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Public statements

    January 19, 2011

    For the last five years, we have stood alongside the Native Women's Association of Canada to promote vigils across Canada to honour the lives of missing and murdered Aboriginal women and girls. In these five years, the Sisters in Spirit vigils have become a genuine national movement, with events in more than 80 cities and communities.

    The vigils in which we participated were part of a larger programme of work by Sisters in Spirit that included vital research, public education, police and government engagement, and support to affected families. We have no doubt that the work of Sisters in Spirit has played a crucial role in building public awareness and advancing the necessary solutions to uphold the rights and safety of Aboriginal women and girls.

    In fact, the federal government has publicly acknowledged the importance of these vigils and the other vital research and advocacy work carried out by Sisters in Spirit.

    Therefore, we are profoundly concerned that there is still no secure funding in place to ensure the continuation of the Native Women's Association of Canada's Sisters in Spirit Initiative.

    January 05, 2011

    Amnesty International strongly condemns the bomb attack perpetrated in the early hours of 1 January 2011 which targeted worshippers at a Coptic Christian church in Alexandria, killing 23 and injuring scores of others during a New Year midnight service. Amnesty International is calling on the Egyptian authorities to take comprehensive measures to protect Coptic Christians ahead of their celebration of Christmas on 7 January 2011. The bombing targeted the al-Qidissin (the Saints) Church in the area of Sidi Basher in the city of Alexandria. While no one has claimed responsibility for the attack, the authorities have said it is the result of a suicide bombing linked to al-Qa’ida and they are holding seven suspects for questioning in connection with the blast.

    Amnesty International’s thoughts and sympathy are first and foremost with those who have become the victims of this attack. The organization condemns all deliberate attacks against civilians, which can never be justified under any circumstances. Such attacks are absolutely prohibited under international law and show a complete disregard for the right to life.

    December 27, 2010

    The second trial of Mikhail Khodorkovsky and Platon Lebedev, which began on 31 March 2009, concluded today with their conviction on charges of theft and money laundering while running YUKOS between 1998 and 2003.

    Amnesty International is concerned that this trial has been marred by numerous procedural violations, including repeated breaches of the equality of arms. These violations in themselves suffice to cast serious doubt on the integrity of Mikhail Khodorkovsky and Platon Lebedev’s convictions. Moreover, the manner in which the prosecution and trial have been conducted, the timing of the charges, the reported harassment of lawyers and defence witnesses and the unnecessarily harsh conditions of detention, all point strongly to a long-established pattern of political motives and interference having obstructed the independent administration of justice in this case.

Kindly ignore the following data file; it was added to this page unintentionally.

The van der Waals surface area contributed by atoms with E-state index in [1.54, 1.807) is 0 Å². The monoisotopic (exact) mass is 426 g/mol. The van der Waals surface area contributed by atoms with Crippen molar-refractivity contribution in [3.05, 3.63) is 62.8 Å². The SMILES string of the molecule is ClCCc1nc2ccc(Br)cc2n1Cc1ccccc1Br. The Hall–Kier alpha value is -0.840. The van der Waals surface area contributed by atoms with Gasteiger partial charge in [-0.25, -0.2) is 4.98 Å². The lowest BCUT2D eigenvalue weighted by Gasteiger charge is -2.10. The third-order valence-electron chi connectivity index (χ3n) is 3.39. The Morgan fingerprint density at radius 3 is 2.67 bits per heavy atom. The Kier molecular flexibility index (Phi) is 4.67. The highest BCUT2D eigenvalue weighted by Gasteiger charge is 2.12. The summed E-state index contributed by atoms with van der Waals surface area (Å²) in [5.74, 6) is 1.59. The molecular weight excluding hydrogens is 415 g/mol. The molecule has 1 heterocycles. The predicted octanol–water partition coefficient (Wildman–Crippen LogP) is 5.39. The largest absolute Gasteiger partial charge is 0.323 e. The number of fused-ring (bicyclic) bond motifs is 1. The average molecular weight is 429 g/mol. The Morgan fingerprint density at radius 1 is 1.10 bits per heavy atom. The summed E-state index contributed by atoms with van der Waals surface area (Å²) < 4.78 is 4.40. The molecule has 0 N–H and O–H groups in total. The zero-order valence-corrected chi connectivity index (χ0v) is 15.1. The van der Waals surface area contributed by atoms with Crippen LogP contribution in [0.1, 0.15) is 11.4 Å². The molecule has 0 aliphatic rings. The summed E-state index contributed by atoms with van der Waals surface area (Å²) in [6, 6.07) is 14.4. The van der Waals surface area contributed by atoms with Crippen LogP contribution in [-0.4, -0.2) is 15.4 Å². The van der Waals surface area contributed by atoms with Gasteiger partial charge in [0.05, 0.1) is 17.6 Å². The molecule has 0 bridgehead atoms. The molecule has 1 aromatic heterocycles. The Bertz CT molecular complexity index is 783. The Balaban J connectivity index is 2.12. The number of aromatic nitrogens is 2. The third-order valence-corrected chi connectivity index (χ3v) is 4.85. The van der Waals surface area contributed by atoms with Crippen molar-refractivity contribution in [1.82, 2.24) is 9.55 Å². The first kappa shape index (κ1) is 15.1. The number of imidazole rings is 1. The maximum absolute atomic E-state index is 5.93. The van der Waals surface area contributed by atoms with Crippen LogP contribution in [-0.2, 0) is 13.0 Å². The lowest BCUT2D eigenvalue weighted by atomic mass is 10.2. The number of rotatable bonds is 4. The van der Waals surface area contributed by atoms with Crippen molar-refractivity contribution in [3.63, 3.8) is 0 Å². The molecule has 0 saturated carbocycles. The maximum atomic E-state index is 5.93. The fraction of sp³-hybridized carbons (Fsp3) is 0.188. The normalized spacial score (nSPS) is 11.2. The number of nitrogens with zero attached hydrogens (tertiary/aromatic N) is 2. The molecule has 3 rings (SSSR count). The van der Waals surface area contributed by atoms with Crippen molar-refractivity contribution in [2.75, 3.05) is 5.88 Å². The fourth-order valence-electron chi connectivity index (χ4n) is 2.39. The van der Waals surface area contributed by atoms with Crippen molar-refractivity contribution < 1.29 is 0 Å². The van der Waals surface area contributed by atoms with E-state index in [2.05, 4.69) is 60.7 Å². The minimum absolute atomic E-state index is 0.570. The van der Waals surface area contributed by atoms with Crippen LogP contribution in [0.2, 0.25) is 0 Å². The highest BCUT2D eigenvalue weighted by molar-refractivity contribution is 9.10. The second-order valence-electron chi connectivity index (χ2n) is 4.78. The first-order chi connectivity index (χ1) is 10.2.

Against this backdrop, it is impossible to conclude that justice has been done.

    December 15, 2010

    Amnesty International is calling on the authorities in Bangladesh to order an immediate inquiry into reports that four people have died during violent clashes between police and garment factory workers in Bangladesh on 12 December. The inquiry must establish the causes of the deaths and find out if the deaths were due to police using excessive force against the demonstrators.

    If police have used excessive force, the government should bring to justice the police officers responsible.

    The workers had been demonstrating for the implementation of their wage increase, which the government had promised would come into force from the beginning of November. In clashes between the demonstrators and the police in the cities of Chittagong, Dhaka and Narayangangj, on 12 December, four people died and more than 200 people were injured.

    December 09, 2010

    Amnesty International is deeply concerned about the situation on Rapa Nui (Easter Island), following the events of 3 December in which over 20 indigenous people were injured during an operation to evict them from buildings and land that they occupied as part of a protest. A number of detentions were made.

    Serious injuries were sustained by both indigenous protestors and police during the operation to evict protestors occupying a number of public and private buildings and land. The long-standing protest by some indigenous clans in demand of ancestral land, and in rejection of the Chilean government’s long-standing failure to adequately address their rights, is ongoing.

    December 08, 2010

    Amnesty International is concerned that the decision to close Libya Press, the only privately owned news agency in Libya, is the latest in a rising series of government attacks on the privately-owned press, and risks further narrowing the Libyan media landscape and the scope of freedom of expression. On 7 December, the Libya Press agency, an outlet of the al-Ghad corporation affiliated with Saif al-Islam al-Gaddafi, son of the Libyan leader, announced that it had decided to close its Tripoli office due to “ security harrassment” and its inability to protect its correspondents in Libya. According to the Libya Press agency, the decision was taken after security agencies told the leadership of the al-Ghad corporation that the “presence” of the Libya Press agency inside Libya “was not desirable.”


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